Penn Hill Dental Practice recommends patients attend regular check-ups, as this can enable our dentists to identify any potential problems at an early stage.  Keeping on top of your oral health can help to prevent problems from escalating, which means that you can not only save time and money, but you could also save yourself from unnecessary pain.

During your check-up, your dentist will provide you with practical advice on how to care for your teeth and gums. This will help to ensure that your mouth stays healthy, and your teeth and gums stay fully functional for as long as possible. We also provide advice for children who may need a little assistance in developing their daily teeth cleaning routine, to help them to establish good mouth care practices for life.

As standard practice, our dental team will include a mouth cancer screening with every examination.  Unfortunately, the number of people diagnosed with mouth cancer in the UK is on the increase, but our routine screenings could provide you with an early diagnosis which may potentially save your life.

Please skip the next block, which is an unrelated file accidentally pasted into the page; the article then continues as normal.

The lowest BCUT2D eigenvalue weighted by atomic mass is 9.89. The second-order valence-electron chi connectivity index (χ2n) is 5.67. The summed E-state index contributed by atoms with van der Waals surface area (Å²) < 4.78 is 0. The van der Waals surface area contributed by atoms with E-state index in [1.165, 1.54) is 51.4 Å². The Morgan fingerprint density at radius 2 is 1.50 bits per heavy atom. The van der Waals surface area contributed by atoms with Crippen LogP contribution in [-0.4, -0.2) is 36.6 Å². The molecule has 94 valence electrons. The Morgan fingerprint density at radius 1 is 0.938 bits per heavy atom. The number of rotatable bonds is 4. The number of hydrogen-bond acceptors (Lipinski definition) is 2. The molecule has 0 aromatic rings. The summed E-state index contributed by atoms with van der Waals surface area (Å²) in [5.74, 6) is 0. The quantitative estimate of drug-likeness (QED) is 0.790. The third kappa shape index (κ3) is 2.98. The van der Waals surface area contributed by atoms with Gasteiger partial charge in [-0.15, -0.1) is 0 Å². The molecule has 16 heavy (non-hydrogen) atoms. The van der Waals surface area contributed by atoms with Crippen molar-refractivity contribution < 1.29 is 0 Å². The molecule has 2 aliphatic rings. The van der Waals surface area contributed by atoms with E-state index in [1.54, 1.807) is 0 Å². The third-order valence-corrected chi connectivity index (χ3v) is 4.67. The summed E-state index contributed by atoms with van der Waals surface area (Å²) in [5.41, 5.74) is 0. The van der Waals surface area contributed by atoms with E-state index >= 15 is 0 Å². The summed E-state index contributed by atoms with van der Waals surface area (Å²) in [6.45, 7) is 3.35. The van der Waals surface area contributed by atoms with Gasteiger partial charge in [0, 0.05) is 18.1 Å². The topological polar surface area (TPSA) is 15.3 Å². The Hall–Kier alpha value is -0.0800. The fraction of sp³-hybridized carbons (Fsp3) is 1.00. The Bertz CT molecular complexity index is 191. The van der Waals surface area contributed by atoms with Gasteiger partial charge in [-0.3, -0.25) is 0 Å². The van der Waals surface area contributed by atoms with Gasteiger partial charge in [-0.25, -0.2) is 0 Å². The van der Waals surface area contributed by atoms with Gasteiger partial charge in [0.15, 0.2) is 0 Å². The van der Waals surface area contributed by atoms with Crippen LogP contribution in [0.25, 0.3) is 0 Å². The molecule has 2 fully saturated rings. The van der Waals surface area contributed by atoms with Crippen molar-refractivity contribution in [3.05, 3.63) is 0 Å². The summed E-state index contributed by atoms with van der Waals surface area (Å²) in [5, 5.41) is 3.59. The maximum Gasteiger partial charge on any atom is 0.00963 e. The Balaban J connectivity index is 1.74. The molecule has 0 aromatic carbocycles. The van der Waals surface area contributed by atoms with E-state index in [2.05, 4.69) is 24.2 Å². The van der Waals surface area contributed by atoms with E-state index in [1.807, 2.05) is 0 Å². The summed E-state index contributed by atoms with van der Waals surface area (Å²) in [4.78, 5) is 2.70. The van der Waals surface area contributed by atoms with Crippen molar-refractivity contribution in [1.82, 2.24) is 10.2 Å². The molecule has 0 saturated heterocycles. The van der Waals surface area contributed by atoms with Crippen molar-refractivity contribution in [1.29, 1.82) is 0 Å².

Sometimes our patients need specialist care to help them combat the more advanced form of gum disease, periodontitis. This can cause symptoms including sore, swollen and bleeding gums and bad breath, and can eventually lead to tooth loss.

Fortunately for the vast majority of patients, periodontal treatment is very successful and their natural teeth can be maintained for many years.

Rest assured that we only offer the most effective, scientifically proven, evidence-based treatment options in order to you to help retain and restore your natural teeth.

The clinical name for gum disease is gingivitis or periodontitis (depending on the severity of the condition). Gum disease can cause sore, swollen, bleeding gums and bad breath or in more severe situations, tooth loss.

Fortunately, with early intervention, the combination of teaching correct techniques and mechanical cleaning, provided by our therapists, is a very successful treatment. This enables people to keep their natural teeth for many years.

Patients may need specialist care to help combat advanced forms of the disease.

Fillings, as the name implies, quite simply fill the hole in a tooth, trying to recreate the original shape of the tooth. Fillings are often a necessary and very straightforward procedure involving the careful cleaning of the cavity and the removal of any weak parts of the tooth. Then the tooth is filled usually with a tooth coloured composite filling chosen to match the colour of your tooth.


  • Usually numb the area around the tooth with an injection – but some small fillings may not need this, or patients may choose not to have any anaesthetic.